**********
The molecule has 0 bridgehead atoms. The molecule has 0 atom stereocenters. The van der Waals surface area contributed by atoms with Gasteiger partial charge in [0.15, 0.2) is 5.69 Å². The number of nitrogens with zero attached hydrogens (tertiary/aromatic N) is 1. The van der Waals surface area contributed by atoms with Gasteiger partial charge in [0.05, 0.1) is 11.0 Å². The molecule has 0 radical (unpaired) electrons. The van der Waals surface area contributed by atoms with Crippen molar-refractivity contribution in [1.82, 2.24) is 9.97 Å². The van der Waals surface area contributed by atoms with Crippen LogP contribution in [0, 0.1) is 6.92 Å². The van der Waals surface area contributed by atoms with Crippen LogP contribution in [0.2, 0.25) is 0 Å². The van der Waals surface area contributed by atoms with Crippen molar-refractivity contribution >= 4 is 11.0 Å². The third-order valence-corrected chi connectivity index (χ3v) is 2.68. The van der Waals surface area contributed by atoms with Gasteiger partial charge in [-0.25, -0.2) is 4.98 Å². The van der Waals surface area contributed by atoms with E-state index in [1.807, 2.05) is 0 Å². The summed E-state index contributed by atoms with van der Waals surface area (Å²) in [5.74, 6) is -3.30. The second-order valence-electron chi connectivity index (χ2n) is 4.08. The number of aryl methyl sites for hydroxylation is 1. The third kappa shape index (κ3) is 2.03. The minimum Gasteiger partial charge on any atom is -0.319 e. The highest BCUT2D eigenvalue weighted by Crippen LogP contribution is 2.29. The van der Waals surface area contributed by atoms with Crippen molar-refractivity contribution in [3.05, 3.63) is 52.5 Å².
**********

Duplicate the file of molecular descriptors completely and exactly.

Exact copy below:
The molecule has 0 bridgehead atoms. The molecule has 0 atom stereocenters. The van der Waals surface area contributed by atoms with Gasteiger partial charge in [0.15, 0.2) is 5.69 Å². The number of nitrogens with zero attached hydrogens (tertiary/aromatic N) is 1. The van der Waals surface area contributed by atoms with Gasteiger partial charge in [0.05, 0.1) is 11.0 Å². The molecule has 0 radical (unpaired) electrons. The van der Waals surface area contributed by atoms with Crippen molar-refractivity contribution in [1.82, 2.24) is 9.97 Å². The van der Waals surface area contributed by atoms with Crippen LogP contribution in [0, 0.1) is 6.92 Å². The van der Waals surface area contributed by atoms with Crippen LogP contribution in [0.2, 0.25) is 0 Å². The van der Waals surface area contributed by atoms with Crippen molar-refractivity contribution >= 4 is 11.0 Å². The third-order valence-corrected chi connectivity index (χ3v) is 2.68. The van der Waals surface area contributed by atoms with Gasteiger partial charge in [-0.25, -0.2) is 4.98 Å². The van der Waals surface area contributed by atoms with E-state index in [1.807, 2.05) is 0 Å². The summed E-state index contributed by atoms with van der Waals surface area (Å²) in [5.74, 6) is -3.30. The second-order valence-electron chi connectivity index (χ2n) is 4.08. The number of aryl methyl sites for hydroxylation is 1. The third kappa shape index (κ3) is 2.03. The minimum Gasteiger partial charge on any atom is -0.319 e. The highest BCUT2D eigenvalue weighted by Crippen LogP contribution is 2.29. The van der Waals surface area contributed by atoms with Crippen molar-refractivity contribution in [3.05, 3.63) is 52.5 Å².